Conrad Jaminola Benedicto playing kulintang gongs on a stand with traditional Maguinadaon designs. Photo: Manuel Dragon.

Conrad ​​Jaminola Benedicto

Kulintang Music of the Southern Philippines

Kulintang Music from the Kalanduyan Line

Kulintang is an ongoing source of joy and purpose in my life.” – Conrad Jaminola Benedicto

Conrad Jaminola Benedicto playing a set of kulintang gongs in the forest. Photo: Catherine Salvin.

Conrad ​​Jaminola Benedicto studied kulintang music with Master Danongan Kalanduyan for twenty years, starting in 1997. He was a member of Master Kalanduyan’s The Palabuniyan Kulintang Ensemble, as well as his apprentice with ACTA in 2007 and 2013. Benedicto now teaches kulintang to beginners and long-time practitioners; performs frequently; and supports kulintang culture bearers in the Philippines. With grants awarded by the San Francisco Arts Commission and the Zellerbach Family Foundation, Benedicto has also composed new music based on the kulintang tradition.




Conrad Jaminola Benedicto’s band, Kulintang Dialect, at Make Music Day 2023, in San Francisco.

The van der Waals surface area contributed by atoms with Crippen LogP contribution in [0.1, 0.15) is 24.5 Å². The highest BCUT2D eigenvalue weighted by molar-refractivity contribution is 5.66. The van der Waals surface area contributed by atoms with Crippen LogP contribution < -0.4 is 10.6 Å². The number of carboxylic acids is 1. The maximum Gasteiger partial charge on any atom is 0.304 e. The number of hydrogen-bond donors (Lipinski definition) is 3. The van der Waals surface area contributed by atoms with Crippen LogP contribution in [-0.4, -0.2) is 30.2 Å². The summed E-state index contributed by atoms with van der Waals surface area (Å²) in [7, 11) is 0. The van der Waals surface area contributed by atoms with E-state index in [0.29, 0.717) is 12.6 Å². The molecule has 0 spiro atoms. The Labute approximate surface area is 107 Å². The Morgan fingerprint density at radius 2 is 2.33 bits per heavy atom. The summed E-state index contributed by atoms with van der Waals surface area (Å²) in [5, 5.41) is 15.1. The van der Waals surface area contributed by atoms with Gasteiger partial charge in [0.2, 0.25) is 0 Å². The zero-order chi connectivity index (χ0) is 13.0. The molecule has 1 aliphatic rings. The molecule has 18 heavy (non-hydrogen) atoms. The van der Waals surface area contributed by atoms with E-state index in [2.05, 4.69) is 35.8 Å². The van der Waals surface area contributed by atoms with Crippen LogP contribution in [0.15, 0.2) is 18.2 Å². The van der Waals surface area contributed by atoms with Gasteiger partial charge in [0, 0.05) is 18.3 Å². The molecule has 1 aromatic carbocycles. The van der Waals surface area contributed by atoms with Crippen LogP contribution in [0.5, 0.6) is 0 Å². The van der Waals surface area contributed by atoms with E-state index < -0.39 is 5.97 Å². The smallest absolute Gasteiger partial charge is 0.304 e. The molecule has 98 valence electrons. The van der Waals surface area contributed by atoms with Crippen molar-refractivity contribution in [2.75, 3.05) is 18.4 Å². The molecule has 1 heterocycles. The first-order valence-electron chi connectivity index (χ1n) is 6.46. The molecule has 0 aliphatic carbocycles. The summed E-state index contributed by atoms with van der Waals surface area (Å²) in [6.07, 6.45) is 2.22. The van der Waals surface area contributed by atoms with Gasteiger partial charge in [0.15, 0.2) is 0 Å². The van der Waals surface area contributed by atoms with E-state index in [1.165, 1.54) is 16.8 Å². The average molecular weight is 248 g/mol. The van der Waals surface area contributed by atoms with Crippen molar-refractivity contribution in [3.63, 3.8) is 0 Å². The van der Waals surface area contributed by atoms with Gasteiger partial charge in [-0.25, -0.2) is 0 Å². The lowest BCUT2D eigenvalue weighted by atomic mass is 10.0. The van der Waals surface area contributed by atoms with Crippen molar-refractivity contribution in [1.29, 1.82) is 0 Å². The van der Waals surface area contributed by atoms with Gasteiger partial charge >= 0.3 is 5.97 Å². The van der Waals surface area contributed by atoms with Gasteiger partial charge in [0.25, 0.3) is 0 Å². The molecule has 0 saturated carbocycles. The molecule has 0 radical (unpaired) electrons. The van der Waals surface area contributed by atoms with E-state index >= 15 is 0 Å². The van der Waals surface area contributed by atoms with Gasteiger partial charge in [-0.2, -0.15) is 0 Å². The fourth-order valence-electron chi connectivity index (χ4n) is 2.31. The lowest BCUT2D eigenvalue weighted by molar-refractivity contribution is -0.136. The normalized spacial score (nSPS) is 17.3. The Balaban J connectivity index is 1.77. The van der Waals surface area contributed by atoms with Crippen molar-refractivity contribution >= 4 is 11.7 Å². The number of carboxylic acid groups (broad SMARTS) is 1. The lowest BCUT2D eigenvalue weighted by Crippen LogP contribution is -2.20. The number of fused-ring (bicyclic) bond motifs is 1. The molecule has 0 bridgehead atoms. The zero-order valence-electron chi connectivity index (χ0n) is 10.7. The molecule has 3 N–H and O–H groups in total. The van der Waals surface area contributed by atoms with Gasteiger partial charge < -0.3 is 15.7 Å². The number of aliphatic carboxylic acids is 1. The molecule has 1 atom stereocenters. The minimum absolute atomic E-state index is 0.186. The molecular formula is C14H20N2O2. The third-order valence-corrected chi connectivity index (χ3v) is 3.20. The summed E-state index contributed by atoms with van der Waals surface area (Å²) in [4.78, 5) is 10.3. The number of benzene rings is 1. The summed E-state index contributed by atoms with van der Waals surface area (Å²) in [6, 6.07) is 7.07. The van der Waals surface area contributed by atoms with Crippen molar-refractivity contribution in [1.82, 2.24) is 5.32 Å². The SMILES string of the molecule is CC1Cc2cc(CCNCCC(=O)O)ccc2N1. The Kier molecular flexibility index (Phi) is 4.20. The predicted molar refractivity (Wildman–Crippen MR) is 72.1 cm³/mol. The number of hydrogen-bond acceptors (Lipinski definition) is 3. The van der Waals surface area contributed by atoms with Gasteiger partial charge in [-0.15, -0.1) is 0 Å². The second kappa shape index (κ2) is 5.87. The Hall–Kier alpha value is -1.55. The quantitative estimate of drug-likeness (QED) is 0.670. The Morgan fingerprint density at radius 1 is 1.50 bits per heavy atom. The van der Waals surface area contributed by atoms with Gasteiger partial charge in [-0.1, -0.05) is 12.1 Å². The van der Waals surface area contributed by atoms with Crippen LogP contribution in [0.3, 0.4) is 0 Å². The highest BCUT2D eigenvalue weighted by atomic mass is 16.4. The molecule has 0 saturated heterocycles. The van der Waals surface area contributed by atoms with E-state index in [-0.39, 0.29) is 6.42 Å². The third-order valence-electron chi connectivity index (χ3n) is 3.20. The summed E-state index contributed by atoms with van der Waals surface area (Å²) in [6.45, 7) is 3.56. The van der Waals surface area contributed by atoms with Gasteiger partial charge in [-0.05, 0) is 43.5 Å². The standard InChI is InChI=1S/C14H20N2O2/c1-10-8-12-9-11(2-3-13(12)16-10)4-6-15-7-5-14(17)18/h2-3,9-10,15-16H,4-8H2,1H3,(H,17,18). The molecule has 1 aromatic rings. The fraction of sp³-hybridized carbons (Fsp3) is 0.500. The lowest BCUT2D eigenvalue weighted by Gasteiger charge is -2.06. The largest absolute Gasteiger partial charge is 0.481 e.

Apprenticeship Program


Kulintang Music
with apprentice Jinji Sayson

Jinji performing with Kulintang Dialect on November 5, 2022. Photo: Buggsy Malone.


During her apprenticeship, Jinji will learn the basic rhythmic and melodic patterns on all ensemble instruments for Kamamatuan and Kangungudan (styles of kulintang music). She will also build her understanding of how these parts contribute to the entire structure of different songs.





Filipino Kulintang
with mentor Danongan Kalanduyan

In 2013, Kalanduyan and Benedicto returned to the Apprenticeship Program, focusing on the Filipino music form of Kulintang.


Filipino Kulintang
with mentor Danongan Kalanduyan

After studying with the late Master artist and NEA National Heritage Fellow Danongan Kalanduyan for nine years, Benedicto became Kalanduyan’s ACTA apprentice, focusing on advanced rhythms and techniques on the five different kulintang instruments, improvisational techniques, and the history and social context of kulintang music. Bendicto also presented what he learned to his students at Balboa High School in San Francisco.


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